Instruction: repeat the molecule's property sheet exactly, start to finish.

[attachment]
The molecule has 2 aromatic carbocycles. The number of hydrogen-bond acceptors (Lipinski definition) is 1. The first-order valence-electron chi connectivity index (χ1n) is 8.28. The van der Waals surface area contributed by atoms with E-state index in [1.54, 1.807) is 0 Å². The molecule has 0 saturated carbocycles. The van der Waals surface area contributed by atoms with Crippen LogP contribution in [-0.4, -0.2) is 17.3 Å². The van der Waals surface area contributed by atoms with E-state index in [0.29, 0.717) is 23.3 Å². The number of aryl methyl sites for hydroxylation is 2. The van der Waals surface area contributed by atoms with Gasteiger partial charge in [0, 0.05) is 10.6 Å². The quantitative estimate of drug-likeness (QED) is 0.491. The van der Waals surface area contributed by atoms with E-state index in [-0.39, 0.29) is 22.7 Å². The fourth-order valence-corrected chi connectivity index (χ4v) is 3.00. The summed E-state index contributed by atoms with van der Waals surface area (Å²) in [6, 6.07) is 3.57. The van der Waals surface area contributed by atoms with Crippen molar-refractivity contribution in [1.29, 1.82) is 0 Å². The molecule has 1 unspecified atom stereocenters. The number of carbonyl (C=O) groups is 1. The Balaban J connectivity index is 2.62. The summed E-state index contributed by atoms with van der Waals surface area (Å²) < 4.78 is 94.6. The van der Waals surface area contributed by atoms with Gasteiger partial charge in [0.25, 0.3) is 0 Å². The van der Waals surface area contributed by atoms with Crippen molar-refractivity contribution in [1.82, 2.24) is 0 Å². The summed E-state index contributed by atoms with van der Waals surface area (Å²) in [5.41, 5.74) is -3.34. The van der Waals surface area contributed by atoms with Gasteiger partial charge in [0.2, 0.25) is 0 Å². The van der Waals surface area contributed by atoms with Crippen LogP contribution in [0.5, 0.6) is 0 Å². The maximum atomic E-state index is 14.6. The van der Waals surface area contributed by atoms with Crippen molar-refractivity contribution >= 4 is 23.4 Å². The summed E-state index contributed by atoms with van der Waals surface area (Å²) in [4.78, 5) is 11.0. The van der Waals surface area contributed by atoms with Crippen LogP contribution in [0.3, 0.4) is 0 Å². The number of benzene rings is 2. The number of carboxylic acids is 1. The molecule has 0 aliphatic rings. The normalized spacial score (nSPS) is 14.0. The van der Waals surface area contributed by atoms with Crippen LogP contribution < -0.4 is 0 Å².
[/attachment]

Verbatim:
The molecule has 2 aromatic carbocycles. The number of hydrogen-bond acceptors (Lipinski definition) is 1. The first-order valence-electron chi connectivity index (χ1n) is 8.28. The van der Waals surface area contributed by atoms with E-state index in [1.54, 1.807) is 0 Å². The molecule has 0 saturated carbocycles. The van der Waals surface area contributed by atoms with Crippen LogP contribution in [-0.4, -0.2) is 17.3 Å². The van der Waals surface area contributed by atoms with E-state index in [0.29, 0.717) is 23.3 Å². The number of aryl methyl sites for hydroxylation is 2. The van der Waals surface area contributed by atoms with Gasteiger partial charge in [0, 0.05) is 10.6 Å². The quantitative estimate of drug-likeness (QED) is 0.491. The van der Waals surface area contributed by atoms with E-state index in [-0.39, 0.29) is 22.7 Å². The fourth-order valence-corrected chi connectivity index (χ4v) is 3.00. The summed E-state index contributed by atoms with van der Waals surface area (Å²) in [6, 6.07) is 3.57. The van der Waals surface area contributed by atoms with Crippen molar-refractivity contribution in [1.29, 1.82) is 0 Å². The molecule has 1 unspecified atom stereocenters. The number of carbonyl (C=O) groups is 1. The Balaban J connectivity index is 2.62. The summed E-state index contributed by atoms with van der Waals surface area (Å²) < 4.78 is 94.6. The van der Waals surface area contributed by atoms with Gasteiger partial charge in [0.25, 0.3) is 0 Å². The van der Waals surface area contributed by atoms with Crippen molar-refractivity contribution in [1.82, 2.24) is 0 Å². The summed E-state index contributed by atoms with van der Waals surface area (Å²) in [5.41, 5.74) is -3.34. The van der Waals surface area contributed by atoms with Gasteiger partial charge in [0.2, 0.25) is 0 Å². The van der Waals surface area contributed by atoms with Crippen LogP contribution in [0.5, 0.6) is 0 Å². The maximum atomic E-state index is 14.6. The van der Waals surface area contributed by atoms with Crippen molar-refractivity contribution >= 4 is 23.4 Å². The summed E-state index contributed by atoms with van der Waals surface area (Å²) in [4.78, 5) is 11.0. The van der Waals surface area contributed by atoms with Crippen LogP contribution in [0.3, 0.4) is 0 Å². The number of benzene rings is 2. The number of carboxylic acids is 1. The molecule has 0 aliphatic rings. The normalized spacial score (nSPS) is 14.0. The van der Waals surface area contributed by atoms with Crippen LogP contribution < -0.4 is 0 Å².